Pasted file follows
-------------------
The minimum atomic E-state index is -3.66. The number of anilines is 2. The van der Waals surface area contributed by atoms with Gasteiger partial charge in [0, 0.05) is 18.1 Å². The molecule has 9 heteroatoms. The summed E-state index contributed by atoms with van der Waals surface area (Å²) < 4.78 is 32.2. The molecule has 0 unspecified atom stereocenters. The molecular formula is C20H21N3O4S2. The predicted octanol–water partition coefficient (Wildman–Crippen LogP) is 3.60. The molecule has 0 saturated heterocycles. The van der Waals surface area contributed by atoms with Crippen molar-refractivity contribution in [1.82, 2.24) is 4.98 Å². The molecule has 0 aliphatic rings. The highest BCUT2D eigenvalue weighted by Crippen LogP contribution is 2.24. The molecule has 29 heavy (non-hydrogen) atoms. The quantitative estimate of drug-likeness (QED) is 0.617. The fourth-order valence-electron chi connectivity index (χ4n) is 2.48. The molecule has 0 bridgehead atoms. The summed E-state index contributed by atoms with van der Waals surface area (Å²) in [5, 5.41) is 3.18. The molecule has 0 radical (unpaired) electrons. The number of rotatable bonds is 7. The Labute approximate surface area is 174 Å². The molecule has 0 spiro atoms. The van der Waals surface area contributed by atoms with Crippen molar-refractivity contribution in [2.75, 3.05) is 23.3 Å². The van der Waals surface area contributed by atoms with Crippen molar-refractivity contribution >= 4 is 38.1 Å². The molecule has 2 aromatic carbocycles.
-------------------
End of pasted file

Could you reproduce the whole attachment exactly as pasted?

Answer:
The minimum atomic E-state index is -3.66. The number of anilines is 2. The van der Waals surface area contributed by atoms with Gasteiger partial charge in [0, 0.05) is 18.1 Å². The molecule has 9 heteroatoms. The summed E-state index contributed by atoms with van der Waals surface area (Å²) < 4.78 is 32.2. The molecule has 0 unspecified atom stereocenters. The molecular formula is C20H21N3O4S2. The predicted octanol–water partition coefficient (Wildman–Crippen LogP) is 3.60. The molecule has 0 saturated heterocycles. The van der Waals surface area contributed by atoms with Crippen molar-refractivity contribution in [1.82, 2.24) is 4.98 Å². The molecule has 0 aliphatic rings. The highest BCUT2D eigenvalue weighted by Crippen LogP contribution is 2.24. The molecule has 29 heavy (non-hydrogen) atoms. The quantitative estimate of drug-likeness (QED) is 0.617. The fourth-order valence-electron chi connectivity index (χ4n) is 2.48. The molecule has 0 bridgehead atoms. The summed E-state index contributed by atoms with van der Waals surface area (Å²) in [5, 5.41) is 3.18. The molecule has 0 radical (unpaired) electrons. The number of rotatable bonds is 7. The Labute approximate surface area is 174 Å². The molecule has 0 spiro atoms. The van der Waals surface area contributed by atoms with Crippen molar-refractivity contribution in [2.75, 3.05) is 23.3 Å². The van der Waals surface area contributed by atoms with Crippen molar-refractivity contribution >= 4 is 38.1 Å². The molecule has 2 aromatic carbocycles.